Exhibition documents ancient Pacific voyages
Vaka Moana - the untold story of the world's greatest exploration was unveiled in December 2006 at the Auckland War Memorial Museum, before embarking on a four-year international tour.
Considered one of the greatest voyages ever made by mankind, Vaka Moana tells the story of the final chapter of human settlement in the habitable world, documenting the migration of the people of the Pacific.
It is a remarkable journey not only because it spanned a third of the globe, but also because the travellers had to develop new technology and ways of life to survive.
Journey in eight stages
The exhibition itself is a journey in eight stages, moving from west to east, from island to island, and chronologically from past through present to future.
Vaka Moana explores the origins of the people of the Pacific, documents the invention of the outrigger canoe that carried the voyagers, interprets the navigation methods used and discusses the modern day revival of these traditional voyages by Pacific nations.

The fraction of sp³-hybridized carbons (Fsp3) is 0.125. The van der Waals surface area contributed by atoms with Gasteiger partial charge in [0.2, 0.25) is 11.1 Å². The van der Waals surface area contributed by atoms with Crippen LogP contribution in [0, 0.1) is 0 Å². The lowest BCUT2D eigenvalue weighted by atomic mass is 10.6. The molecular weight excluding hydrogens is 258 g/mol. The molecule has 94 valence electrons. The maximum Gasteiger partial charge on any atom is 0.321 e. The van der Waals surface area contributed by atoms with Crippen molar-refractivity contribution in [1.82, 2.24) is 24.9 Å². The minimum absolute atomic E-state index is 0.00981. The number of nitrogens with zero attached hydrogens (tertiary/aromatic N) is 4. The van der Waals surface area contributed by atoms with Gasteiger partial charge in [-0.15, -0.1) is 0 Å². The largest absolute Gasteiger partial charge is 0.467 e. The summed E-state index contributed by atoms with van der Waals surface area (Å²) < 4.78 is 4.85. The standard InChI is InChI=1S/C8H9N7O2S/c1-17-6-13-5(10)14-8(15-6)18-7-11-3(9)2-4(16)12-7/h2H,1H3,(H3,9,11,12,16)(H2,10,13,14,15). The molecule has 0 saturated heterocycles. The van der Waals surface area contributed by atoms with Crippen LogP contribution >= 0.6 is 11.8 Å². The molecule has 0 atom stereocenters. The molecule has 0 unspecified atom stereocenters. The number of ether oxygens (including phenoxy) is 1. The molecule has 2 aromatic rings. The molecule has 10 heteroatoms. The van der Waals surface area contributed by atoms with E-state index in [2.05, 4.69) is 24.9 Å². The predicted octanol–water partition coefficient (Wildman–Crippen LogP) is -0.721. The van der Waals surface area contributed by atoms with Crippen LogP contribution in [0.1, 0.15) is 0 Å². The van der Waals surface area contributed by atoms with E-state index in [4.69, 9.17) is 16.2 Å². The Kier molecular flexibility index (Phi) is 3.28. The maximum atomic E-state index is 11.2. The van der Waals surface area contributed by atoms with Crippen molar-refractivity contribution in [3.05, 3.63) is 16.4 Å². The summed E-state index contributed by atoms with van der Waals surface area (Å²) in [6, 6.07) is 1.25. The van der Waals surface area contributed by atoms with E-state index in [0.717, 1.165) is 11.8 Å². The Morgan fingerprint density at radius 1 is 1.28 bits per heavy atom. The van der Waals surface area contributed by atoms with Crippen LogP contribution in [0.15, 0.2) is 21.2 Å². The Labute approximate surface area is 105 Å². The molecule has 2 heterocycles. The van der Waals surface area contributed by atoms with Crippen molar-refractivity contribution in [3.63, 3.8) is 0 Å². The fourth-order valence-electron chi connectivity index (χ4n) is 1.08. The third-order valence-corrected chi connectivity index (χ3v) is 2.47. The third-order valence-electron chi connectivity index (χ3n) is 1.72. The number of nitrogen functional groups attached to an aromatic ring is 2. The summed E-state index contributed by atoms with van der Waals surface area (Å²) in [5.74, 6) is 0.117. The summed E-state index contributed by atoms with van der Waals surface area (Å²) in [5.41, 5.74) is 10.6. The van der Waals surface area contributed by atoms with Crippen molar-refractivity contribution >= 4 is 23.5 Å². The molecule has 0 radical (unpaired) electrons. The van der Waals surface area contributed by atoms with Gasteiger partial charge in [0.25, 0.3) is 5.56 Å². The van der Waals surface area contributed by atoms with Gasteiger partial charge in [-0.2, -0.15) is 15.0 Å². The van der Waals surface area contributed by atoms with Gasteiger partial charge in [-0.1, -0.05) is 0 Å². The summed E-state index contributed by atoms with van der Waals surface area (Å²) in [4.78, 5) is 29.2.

The exhibition is also significant because it marked the opening of the Auckland Museum's Grand Atrium exhibition hall, and was the final curated exhibition for museum director Dr T.L. Rodney Wilson.
"Vaka Moana encapsulates all we have been driving for - an untold story of international significance that is integral to our collection, to Auckland and our place in the Pacific," Dr Wilson said.
The Auckland Museum is regarded as New Zealand's original treasure house, holding the finest collection of Maori and Pacific artefacts in the world.
The Vaka Moana exhibition features over 150 of these, including full-sized sailing canoes, large scale replicas, navigation tools and instruments, diaries, painting, engravings and charts.
After three months in Auckland, Vaka Moana headed to Japan, Taiwan, Australia, Europe and North America.
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